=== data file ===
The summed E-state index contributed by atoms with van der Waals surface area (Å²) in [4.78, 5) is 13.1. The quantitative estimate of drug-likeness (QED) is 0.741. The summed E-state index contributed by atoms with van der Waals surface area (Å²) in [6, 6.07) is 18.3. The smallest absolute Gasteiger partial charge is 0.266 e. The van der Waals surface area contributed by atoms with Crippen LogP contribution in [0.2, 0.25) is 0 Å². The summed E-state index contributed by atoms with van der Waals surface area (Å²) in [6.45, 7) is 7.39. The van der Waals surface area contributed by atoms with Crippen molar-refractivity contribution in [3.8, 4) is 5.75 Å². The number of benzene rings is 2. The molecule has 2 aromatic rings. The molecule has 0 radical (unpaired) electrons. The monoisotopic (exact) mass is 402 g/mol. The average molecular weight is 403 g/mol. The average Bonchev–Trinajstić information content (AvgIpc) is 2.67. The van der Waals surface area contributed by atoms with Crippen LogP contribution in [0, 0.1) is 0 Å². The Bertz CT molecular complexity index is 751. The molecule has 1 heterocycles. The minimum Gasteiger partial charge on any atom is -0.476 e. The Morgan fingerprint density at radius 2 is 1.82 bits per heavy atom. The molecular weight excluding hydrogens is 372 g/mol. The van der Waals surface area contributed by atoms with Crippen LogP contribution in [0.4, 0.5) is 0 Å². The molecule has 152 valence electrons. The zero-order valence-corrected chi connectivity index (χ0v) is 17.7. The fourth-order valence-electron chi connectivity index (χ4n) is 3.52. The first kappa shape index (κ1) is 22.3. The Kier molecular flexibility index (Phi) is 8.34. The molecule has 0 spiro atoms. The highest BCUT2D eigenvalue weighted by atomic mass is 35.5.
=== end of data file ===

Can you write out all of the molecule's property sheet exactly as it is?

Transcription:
The summed E-state index contributed by atoms with van der Waals surface area (Å²) in [4.78, 5) is 13.1. The quantitative estimate of drug-likeness (QED) is 0.741. The summed E-state index contributed by atoms with van der Waals surface area (Å²) in [6, 6.07) is 18.3. The smallest absolute Gasteiger partial charge is 0.266 e. The van der Waals surface area contributed by atoms with Crippen LogP contribution in [0.2, 0.25) is 0 Å². The summed E-state index contributed by atoms with van der Waals surface area (Å²) in [6.45, 7) is 7.39. The van der Waals surface area contributed by atoms with Crippen molar-refractivity contribution in [3.8, 4) is 5.75 Å². The number of benzene rings is 2. The molecule has 2 aromatic rings. The molecule has 0 radical (unpaired) electrons. The monoisotopic (exact) mass is 402 g/mol. The average molecular weight is 403 g/mol. The average Bonchev–Trinajstić information content (AvgIpc) is 2.67. The van der Waals surface area contributed by atoms with Crippen LogP contribution in [0, 0.1) is 0 Å². The Bertz CT molecular complexity index is 751. The molecule has 1 heterocycles. The minimum Gasteiger partial charge on any atom is -0.476 e. The Morgan fingerprint density at radius 2 is 1.82 bits per heavy atom. The molecular weight excluding hydrogens is 372 g/mol. The van der Waals surface area contributed by atoms with Crippen LogP contribution in [0.4, 0.5) is 0 Å². The molecule has 152 valence electrons. The zero-order valence-corrected chi connectivity index (χ0v) is 17.7. The fourth-order valence-electron chi connectivity index (χ4n) is 3.52. The first kappa shape index (κ1) is 22.3. The Kier molecular flexibility index (Phi) is 8.34. The molecule has 0 spiro atoms. The highest BCUT2D eigenvalue weighted by atomic mass is 35.5.